Invading Ukraine might have been a bad idea – economically – for Russia. But, with sanctions initially trickling in before raining down in torrential fashion, it appears any other country would back down. Not when you have deep pockets and Putin’s leading the charge.
Economic sanctions on Russia seem not to be affecting Russia alone. Economists agree that while the sanctions will surely dent Russia’s economy, bans on trading with Russia will have repercussions across the global economy. That’s not something the sanction bearers like to admit, so they’re quick to point to the gains of “deterring” Russia from advancing further in its Ukraine plot. This is geopolitics, and all probably is fair in love and war!
Capital Flight Like You’ve Never Known It
Each passing day, money is leaving Russia despite capital controls. According to Robert Wright, a direct foreign investment that was certainly headed to Russia will have to go on assignment elsewhere. Wright is a senior faculty fellow at the American Institute for Economic Research.
He points out that the Russian stock market is not trading right now, so nobody will be putting money into it, whether they’re keen or not.
The Top Gainers
One might begin by asking where all the money that was supposed to head to Russia will now go. Countries that receive these inflows of money will see rapid economic growth faster than projected before the war began.
Russia’s arch-enemy, the United States, remains the top contender for money that now cannot make it into Russia. Nevertheless, the dollar has rallied nearly 3 percent since Russia took the first steps into Ukraine.
Similarly, Europe and other liberal democracies that protect property rights will have their piece of the pie as the war rages.
Others who might receive an economic boost from Russia’s economic woes include Turkey and Mexico, which have not imposed sanctions. How so, you ask? As Russia battles the rest of the sane world, these countries could benefit economically as trade increases when they broker deals between Russia and the rest of the world economy.
Here’s how that works: if you or someone you know wants a product somewhere in the world, a non-sanctioning country could buy the product from Russia and resell it for a handsome profit.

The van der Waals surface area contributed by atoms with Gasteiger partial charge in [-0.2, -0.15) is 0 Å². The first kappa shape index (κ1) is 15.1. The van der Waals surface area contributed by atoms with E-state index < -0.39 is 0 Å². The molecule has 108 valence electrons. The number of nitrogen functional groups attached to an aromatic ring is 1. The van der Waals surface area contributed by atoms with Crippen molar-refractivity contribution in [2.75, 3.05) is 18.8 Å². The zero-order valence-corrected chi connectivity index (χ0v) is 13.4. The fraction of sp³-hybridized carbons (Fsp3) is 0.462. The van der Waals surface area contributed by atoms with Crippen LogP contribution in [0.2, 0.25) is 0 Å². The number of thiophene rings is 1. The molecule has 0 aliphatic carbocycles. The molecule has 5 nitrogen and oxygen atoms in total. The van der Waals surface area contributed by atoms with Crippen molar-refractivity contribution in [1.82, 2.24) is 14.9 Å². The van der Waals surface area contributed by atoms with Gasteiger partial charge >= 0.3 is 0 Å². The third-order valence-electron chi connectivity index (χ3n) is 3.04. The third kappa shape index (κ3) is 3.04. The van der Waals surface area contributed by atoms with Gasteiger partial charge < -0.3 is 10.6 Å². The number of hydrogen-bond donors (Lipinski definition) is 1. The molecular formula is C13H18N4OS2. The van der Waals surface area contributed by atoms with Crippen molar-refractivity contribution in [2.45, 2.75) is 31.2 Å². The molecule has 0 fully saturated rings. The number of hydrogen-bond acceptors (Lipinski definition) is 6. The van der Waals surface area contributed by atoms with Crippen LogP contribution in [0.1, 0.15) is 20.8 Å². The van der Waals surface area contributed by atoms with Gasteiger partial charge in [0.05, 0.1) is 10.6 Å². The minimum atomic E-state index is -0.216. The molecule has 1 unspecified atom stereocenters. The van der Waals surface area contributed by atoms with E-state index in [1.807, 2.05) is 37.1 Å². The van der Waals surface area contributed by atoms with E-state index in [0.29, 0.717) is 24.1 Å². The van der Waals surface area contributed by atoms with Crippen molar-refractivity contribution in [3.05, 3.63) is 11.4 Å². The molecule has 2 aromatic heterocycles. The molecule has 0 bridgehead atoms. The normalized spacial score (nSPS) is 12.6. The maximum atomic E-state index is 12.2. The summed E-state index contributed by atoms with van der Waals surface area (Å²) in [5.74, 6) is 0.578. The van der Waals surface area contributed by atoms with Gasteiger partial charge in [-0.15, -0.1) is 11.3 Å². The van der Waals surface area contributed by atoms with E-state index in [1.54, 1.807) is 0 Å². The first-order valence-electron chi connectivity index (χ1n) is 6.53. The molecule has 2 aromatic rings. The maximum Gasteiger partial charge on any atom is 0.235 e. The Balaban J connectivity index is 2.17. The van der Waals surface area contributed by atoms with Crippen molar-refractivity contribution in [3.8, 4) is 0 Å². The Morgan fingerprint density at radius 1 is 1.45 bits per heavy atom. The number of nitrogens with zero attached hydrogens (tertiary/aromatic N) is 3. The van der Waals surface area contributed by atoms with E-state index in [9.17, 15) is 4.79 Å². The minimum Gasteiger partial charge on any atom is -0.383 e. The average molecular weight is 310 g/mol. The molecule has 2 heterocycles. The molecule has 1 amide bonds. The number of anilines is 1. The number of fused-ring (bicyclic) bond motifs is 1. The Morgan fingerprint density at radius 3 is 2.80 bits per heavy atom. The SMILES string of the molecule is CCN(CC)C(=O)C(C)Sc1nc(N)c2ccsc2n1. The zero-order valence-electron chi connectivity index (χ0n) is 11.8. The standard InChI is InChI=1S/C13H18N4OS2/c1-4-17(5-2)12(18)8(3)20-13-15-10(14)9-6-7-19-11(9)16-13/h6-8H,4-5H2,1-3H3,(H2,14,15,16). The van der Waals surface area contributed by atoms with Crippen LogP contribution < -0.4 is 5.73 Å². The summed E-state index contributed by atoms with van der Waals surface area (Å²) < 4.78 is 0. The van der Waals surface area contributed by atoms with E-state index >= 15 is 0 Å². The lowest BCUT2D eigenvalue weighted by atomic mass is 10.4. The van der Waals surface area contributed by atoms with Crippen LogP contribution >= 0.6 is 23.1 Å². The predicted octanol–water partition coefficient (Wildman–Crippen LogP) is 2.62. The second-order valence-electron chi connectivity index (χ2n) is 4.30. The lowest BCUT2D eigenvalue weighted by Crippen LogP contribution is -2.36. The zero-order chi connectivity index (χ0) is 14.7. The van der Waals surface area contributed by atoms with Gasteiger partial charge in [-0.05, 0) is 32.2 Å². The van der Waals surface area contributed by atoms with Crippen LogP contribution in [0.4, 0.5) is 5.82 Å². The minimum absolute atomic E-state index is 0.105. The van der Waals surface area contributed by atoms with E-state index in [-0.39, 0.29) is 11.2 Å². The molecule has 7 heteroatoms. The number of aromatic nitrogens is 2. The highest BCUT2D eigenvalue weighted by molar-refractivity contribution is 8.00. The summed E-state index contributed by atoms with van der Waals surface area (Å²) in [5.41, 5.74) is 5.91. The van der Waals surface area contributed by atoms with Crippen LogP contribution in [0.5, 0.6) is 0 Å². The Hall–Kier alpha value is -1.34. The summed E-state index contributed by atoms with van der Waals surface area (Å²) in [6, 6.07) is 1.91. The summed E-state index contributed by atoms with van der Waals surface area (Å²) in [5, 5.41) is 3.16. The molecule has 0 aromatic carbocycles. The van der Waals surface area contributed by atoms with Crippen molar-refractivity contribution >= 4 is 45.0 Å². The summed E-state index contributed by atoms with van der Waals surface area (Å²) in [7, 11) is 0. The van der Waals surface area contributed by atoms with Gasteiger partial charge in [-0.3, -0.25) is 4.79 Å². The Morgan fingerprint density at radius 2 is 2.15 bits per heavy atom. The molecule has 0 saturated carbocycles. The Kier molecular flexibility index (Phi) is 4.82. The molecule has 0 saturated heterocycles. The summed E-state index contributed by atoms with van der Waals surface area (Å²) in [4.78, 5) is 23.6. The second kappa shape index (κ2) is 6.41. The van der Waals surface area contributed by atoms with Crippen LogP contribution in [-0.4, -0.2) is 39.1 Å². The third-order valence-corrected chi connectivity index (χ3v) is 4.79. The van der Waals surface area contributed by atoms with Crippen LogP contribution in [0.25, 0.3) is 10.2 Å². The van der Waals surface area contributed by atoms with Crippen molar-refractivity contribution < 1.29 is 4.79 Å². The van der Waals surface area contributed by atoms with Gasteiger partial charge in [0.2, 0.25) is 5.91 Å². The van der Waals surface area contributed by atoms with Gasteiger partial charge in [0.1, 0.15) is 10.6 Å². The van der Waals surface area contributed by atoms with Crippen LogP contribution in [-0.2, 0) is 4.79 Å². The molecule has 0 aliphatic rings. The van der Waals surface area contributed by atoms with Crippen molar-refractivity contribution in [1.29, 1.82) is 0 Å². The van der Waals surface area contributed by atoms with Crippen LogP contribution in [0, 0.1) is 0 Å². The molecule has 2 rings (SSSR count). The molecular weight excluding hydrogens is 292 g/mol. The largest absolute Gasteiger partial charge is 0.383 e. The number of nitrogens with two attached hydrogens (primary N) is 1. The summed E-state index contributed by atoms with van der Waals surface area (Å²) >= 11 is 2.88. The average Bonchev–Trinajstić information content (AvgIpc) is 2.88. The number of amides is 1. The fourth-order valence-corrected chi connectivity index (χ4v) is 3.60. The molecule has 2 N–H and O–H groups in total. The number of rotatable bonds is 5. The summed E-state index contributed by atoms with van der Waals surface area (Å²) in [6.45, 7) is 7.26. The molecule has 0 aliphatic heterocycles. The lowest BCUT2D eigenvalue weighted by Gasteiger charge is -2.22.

Where’s Your Brain Going?
If the conflict gets worse, highly skilled Russian and Ukrainian workers are bound to leave Russia – their loyalty is first to their livelihood, meaning they’re likely to see this as the senseless war it is.
Thumbing through the pages of Cold War history, you’ll recall that the US was a prime destination for intellectuals and scientists who fled from the jaws of communism. Some parts of Europe benefitted immensely from the former USSR’s Cold War brain drain. Yet, we need to remember that wartime and even normal immigration has been a thorny issue across Europe and the United States.
The Markets and More
Economic gains across countries with what-might-have-been capital inflows into Russia will see substantial gains in the stock indices as trading will soar to unprecedented levels.
Wall Street analysts and economists have duly acknowledged underestimating how far Russia will go in invading Russia, particularly the international response. How much more will inflation rise in the United States?
The Federal Reserve puts inflation at 7.5 percent, but raising interest rates right now will grind markets to a halt. However, other analysts are more conservative about the spillover effects, considering the isolation of Russia’s economy.
The Peterson Institute for International Economics, Adam Posen, questions about what the conflict means for inflation in Europe. He wonders if there’s the prospect of stagflation, where economic growth slows down, and prices rise quickly.
“The damage will be small,” Peter believes. He, however, agrees there’ll be some intense pain here and there as some European banks will pay the price for overexposure to the Russian financial system, and Eastern European companies might lose access to credit in the country.
As is always the case in geopolitics, there are winners and losers in the Russia-Ukraine conflict. No one can pretend that the impact will be light. Continuing sanctions on Russia amounts to suffocating one of the world’s top economies, and in an age of globalization, the impact will be anything but isolated. The markets always reflect the inherent effect on human decisions and policies.
Note: Please do not invest money or assets in the financial markets that you cannot afford to lose. This article should not be construed to be investment advice and is for information purposes only